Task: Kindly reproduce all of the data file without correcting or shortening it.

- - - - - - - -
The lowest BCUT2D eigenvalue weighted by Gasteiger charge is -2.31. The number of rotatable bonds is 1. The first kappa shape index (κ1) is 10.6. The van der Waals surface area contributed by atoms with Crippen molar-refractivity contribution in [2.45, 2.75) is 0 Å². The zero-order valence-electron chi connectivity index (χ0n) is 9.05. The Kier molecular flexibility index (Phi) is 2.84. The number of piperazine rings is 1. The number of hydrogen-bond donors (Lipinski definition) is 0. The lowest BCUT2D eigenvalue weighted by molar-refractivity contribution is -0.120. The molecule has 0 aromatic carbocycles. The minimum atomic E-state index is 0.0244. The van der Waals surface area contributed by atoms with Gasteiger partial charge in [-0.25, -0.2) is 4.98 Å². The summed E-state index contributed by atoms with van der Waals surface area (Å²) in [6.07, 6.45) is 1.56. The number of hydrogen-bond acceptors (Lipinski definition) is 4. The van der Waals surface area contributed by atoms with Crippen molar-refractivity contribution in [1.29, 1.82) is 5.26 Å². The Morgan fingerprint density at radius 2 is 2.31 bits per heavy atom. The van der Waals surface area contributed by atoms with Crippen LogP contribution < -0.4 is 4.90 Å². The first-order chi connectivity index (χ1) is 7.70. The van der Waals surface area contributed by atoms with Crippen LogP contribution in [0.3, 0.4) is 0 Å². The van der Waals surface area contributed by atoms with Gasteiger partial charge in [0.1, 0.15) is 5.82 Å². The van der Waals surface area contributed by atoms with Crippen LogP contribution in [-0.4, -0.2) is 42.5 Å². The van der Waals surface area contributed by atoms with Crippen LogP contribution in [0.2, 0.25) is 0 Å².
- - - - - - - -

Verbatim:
The lowest BCUT2D eigenvalue weighted by Gasteiger charge is -2.31. The number of rotatable bonds is 1. The first kappa shape index (κ1) is 10.6. The van der Waals surface area contributed by atoms with Crippen molar-refractivity contribution in [2.45, 2.75) is 0 Å². The zero-order valence-electron chi connectivity index (χ0n) is 9.05. The Kier molecular flexibility index (Phi) is 2.84. The number of piperazine rings is 1. The number of hydrogen-bond donors (Lipinski definition) is 0. The lowest BCUT2D eigenvalue weighted by molar-refractivity contribution is -0.120. The molecule has 0 aromatic carbocycles. The minimum atomic E-state index is 0.0244. The van der Waals surface area contributed by atoms with Gasteiger partial charge in [-0.25, -0.2) is 4.98 Å². The summed E-state index contributed by atoms with van der Waals surface area (Å²) in [6.07, 6.45) is 1.56. The number of hydrogen-bond acceptors (Lipinski definition) is 4. The van der Waals surface area contributed by atoms with Crippen molar-refractivity contribution in [1.29, 1.82) is 5.26 Å². The Morgan fingerprint density at radius 2 is 2.31 bits per heavy atom. The van der Waals surface area contributed by atoms with Crippen LogP contribution < -0.4 is 4.90 Å². The first-order chi connectivity index (χ1) is 7.70. The van der Waals surface area contributed by atoms with Crippen LogP contribution in [0.3, 0.4) is 0 Å². The van der Waals surface area contributed by atoms with Gasteiger partial charge in [0.1, 0.15) is 5.82 Å². The van der Waals surface area contributed by atoms with Crippen LogP contribution in [-0.4, -0.2) is 42.5 Å². The van der Waals surface area contributed by atoms with Crippen LogP contribution in [0.2, 0.25) is 0 Å².